I am not currently teaching ASL3350: Consecutive Interpreting.Please note: All information currently available on this site represents work and due dates relevant to a previous semester/course. Please check back during later semesters for updated information on this course. Thank you.
Giving a public presentation
Intepreting is a public activity; it’s done in the company of others. So we can prepare to stand up and bare our proverbial souls to one another in class, we’ll spend some time getting used to perfoming in a public manner.
Here are some bullet points/learning outcomes of which we might want to be aware:
- What behaviors are expected in a public presentation? How should we consider formality (register), word choice, prosody, and anything else in a public environment?
- Given the formality and presentation type, how should we structure our discourse?
Tips for and portal to links dealing with how to give a public presentation. You’ll need this for our first assignments.
Pecha Kucha Required
The Japanese have long figured out concise, efficient, and interesting ways to give presentations (e.g., Takahashi Method or Kawasaki Method>). More recently, the concept of Pecha Kucha (ペチャクチャ, Japanese for 'chit chat'), like Kawasaki, encourages twenty slides at twenty seconds each. What impact does this have on how you organize your information?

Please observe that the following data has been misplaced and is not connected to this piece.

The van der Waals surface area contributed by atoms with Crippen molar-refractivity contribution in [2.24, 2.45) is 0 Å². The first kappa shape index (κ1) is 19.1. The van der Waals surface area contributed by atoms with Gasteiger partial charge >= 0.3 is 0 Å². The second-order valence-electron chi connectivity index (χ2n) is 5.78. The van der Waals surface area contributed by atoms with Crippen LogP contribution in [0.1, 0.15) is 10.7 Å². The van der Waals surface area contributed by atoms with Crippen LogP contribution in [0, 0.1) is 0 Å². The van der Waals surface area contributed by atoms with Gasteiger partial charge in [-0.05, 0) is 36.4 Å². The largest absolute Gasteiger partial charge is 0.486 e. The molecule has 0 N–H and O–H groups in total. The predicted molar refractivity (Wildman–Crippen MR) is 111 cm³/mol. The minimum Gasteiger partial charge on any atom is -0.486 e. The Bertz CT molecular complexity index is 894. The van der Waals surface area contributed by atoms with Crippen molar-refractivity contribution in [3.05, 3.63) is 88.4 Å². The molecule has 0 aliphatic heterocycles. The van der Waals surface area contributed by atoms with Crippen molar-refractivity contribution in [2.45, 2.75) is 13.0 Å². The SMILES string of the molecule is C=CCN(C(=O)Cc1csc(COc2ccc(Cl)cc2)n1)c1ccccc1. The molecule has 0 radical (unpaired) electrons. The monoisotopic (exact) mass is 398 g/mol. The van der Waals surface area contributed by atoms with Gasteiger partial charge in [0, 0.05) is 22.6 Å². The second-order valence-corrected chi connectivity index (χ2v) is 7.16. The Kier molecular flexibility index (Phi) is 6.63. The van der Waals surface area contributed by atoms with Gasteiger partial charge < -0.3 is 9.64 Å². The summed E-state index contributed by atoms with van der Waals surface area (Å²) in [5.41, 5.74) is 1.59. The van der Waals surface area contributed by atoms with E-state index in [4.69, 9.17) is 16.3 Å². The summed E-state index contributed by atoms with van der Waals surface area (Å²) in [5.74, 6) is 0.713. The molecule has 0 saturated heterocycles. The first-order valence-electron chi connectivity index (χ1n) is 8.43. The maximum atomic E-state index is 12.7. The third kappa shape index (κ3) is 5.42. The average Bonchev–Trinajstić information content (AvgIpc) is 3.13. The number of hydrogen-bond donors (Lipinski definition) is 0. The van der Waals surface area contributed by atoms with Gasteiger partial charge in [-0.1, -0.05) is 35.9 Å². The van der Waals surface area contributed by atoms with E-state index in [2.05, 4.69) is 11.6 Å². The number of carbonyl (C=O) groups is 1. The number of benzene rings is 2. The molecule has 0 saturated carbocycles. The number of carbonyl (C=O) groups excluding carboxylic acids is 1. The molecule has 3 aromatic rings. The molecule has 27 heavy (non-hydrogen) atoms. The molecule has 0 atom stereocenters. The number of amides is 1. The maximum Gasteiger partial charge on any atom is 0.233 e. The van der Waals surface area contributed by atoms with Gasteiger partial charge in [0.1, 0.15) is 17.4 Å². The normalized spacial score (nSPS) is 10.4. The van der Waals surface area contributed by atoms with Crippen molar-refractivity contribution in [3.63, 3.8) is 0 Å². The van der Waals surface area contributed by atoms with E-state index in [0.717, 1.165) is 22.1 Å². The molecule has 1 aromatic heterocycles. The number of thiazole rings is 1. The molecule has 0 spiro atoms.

Interesting pair of videos by public speaking instructor Conor Neill that are helpful in creating (beginning?) engaging presentations for people.
This is link to ‘language’-related links at the course delicious.com site. This references concepts from Chapter 7 of Stewart, Schein, & Cartwright (2004); you’ll find references to language production, planning, and cultural issues in these links. Feel free to share others on your blog or in class.